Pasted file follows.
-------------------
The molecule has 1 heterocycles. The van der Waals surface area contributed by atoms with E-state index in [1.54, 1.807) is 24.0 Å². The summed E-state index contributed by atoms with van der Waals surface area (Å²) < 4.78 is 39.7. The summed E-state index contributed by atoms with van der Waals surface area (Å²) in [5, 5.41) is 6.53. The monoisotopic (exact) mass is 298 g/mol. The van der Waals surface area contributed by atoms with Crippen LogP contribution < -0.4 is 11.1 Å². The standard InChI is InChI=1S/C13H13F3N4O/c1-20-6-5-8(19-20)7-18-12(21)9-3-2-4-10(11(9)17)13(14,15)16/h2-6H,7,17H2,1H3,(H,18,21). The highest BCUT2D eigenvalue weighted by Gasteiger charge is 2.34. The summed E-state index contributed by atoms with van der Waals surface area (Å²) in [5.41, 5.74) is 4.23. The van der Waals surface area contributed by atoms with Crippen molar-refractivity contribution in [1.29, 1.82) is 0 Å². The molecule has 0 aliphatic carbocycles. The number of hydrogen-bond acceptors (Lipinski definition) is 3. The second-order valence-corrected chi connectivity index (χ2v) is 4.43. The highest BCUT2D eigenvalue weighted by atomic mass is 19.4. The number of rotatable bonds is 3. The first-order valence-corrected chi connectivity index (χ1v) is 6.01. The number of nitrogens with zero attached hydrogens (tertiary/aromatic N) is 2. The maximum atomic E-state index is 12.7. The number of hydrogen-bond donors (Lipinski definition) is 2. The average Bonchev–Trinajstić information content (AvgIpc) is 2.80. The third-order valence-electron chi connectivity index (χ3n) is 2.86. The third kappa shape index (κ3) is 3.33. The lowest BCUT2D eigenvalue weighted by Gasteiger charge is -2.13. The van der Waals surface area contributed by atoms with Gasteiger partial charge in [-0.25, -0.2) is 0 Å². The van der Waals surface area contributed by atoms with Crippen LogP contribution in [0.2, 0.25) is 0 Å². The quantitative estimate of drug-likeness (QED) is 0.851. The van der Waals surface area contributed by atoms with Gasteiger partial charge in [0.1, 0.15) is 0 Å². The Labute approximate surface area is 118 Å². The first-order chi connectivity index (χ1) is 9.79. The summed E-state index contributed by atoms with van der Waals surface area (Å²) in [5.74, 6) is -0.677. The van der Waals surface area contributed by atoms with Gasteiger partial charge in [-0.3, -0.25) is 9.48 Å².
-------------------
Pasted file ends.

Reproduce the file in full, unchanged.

The molecule has 1 heterocycles. The van der Waals surface area contributed by atoms with E-state index in [1.54, 1.807) is 24.0 Å². The summed E-state index contributed by atoms with van der Waals surface area (Å²) < 4.78 is 39.7. The summed E-state index contributed by atoms with van der Waals surface area (Å²) in [5, 5.41) is 6.53. The monoisotopic (exact) mass is 298 g/mol. The van der Waals surface area contributed by atoms with Crippen LogP contribution < -0.4 is 11.1 Å². The standard InChI is InChI=1S/C13H13F3N4O/c1-20-6-5-8(19-20)7-18-12(21)9-3-2-4-10(11(9)17)13(14,15)16/h2-6H,7,17H2,1H3,(H,18,21). The highest BCUT2D eigenvalue weighted by Gasteiger charge is 2.34. The summed E-state index contributed by atoms with van der Waals surface area (Å²) in [5.41, 5.74) is 4.23. The van der Waals surface area contributed by atoms with Crippen molar-refractivity contribution in [1.29, 1.82) is 0 Å². The molecule has 0 aliphatic carbocycles. The number of hydrogen-bond acceptors (Lipinski definition) is 3. The second-order valence-corrected chi connectivity index (χ2v) is 4.43. The highest BCUT2D eigenvalue weighted by atomic mass is 19.4. The number of rotatable bonds is 3. The first-order valence-corrected chi connectivity index (χ1v) is 6.01. The number of nitrogens with zero attached hydrogens (tertiary/aromatic N) is 2. The maximum atomic E-state index is 12.7. The number of hydrogen-bond donors (Lipinski definition) is 2. The average Bonchev–Trinajstić information content (AvgIpc) is 2.80. The third-order valence-electron chi connectivity index (χ3n) is 2.86. The third kappa shape index (κ3) is 3.33. The lowest BCUT2D eigenvalue weighted by Gasteiger charge is -2.13. The van der Waals surface area contributed by atoms with Gasteiger partial charge in [-0.25, -0.2) is 0 Å². The van der Waals surface area contributed by atoms with Crippen LogP contribution in [0.2, 0.25) is 0 Å². The quantitative estimate of drug-likeness (QED) is 0.851. The van der Waals surface area contributed by atoms with Gasteiger partial charge in [0.1, 0.15) is 0 Å². The Labute approximate surface area is 118 Å². The first-order chi connectivity index (χ1) is 9.79. The summed E-state index contributed by atoms with van der Waals surface area (Å²) in [5.74, 6) is -0.677. The van der Waals surface area contributed by atoms with Gasteiger partial charge in [-0.3, -0.25) is 9.48 Å².